LONDON, March 5 (Reuters) – Britain will publish a review of its post-Brexit defence, security and foreign policy priorities on March 16, Prime Minister Boris Johnson’s spokesman said on Friday.
The long-awaited document, known as the “integrated review” has previously been billed by Johnson as the “biggest review of our foreign, defence, security and development policy since the end of the Cold War”.
It is expected to spell out the role Britain wants to play in geopolitics following its exit from the European Union, and the cyber and military capabilities it needs to achieve its ambitions.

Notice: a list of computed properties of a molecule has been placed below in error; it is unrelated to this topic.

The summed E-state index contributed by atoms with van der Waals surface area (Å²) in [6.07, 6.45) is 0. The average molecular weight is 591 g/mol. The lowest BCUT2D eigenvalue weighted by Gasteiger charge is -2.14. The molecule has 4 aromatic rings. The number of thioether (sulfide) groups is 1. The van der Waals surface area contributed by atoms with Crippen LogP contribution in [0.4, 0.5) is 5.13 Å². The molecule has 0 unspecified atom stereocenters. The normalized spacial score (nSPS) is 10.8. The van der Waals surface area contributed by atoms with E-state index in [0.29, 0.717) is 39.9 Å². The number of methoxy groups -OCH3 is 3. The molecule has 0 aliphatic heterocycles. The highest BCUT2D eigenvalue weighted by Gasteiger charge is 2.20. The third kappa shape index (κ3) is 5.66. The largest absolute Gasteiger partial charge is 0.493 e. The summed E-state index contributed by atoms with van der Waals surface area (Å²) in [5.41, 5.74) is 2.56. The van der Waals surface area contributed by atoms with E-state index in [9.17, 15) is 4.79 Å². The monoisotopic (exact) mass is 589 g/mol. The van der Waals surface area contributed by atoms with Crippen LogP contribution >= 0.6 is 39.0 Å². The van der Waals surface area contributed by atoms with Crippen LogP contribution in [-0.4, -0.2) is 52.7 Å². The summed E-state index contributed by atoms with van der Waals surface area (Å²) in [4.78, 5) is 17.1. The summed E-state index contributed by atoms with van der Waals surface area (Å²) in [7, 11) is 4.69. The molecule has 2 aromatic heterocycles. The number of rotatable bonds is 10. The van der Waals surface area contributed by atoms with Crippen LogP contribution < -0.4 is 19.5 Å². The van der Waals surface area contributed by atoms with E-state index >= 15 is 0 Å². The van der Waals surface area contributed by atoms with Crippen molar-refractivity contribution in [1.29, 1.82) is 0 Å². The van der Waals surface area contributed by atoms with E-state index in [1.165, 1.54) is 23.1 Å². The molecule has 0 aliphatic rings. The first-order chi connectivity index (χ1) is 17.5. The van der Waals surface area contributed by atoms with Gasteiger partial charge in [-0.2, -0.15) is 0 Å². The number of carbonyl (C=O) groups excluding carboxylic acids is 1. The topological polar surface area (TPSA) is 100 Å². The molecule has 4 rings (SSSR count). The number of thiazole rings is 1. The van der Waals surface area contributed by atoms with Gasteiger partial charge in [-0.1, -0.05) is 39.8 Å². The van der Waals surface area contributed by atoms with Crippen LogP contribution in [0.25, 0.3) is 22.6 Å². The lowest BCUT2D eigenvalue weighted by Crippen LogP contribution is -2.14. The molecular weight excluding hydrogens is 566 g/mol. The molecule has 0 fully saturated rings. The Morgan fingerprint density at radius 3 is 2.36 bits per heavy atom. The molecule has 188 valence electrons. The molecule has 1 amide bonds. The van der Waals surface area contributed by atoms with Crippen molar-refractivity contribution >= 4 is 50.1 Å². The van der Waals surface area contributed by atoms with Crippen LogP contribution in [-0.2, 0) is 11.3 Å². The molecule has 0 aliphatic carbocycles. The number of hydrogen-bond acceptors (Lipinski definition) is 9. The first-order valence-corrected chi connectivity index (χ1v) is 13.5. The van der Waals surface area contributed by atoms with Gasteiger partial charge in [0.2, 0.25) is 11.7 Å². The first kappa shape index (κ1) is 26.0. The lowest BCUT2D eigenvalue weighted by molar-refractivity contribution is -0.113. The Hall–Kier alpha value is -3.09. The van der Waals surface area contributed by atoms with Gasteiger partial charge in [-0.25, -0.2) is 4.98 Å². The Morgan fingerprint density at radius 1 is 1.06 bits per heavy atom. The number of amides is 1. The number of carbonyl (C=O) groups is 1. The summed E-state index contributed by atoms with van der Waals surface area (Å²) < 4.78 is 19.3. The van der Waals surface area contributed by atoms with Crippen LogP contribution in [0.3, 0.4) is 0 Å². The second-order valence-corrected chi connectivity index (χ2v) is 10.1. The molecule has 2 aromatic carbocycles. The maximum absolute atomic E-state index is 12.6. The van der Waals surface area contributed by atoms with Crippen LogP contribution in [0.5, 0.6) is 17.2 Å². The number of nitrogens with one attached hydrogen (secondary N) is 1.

Johnson’s 2019 election pitch to make Britain the leader of a new era of global cooperation on issues such as trade has been set back by the coronavirus pandemic. Britain currently holds the rotating presidency of the G7 and will host world leaders including U.S. President Joe Biden at a summit in June.
The March 16 publication will be followed on March 22 by a defence-specific document setting out plans for the modernisation of Britain’s armed forces.
The defence sector, including firms such as Babcock, BAE Systems and Qinetiq, will be closely scrutinising both documents to see what armed force capabilities the government has decided to prioritise over the coming decade. (Reporting by William James; Editing by Paul Sandle and Alex Richardson)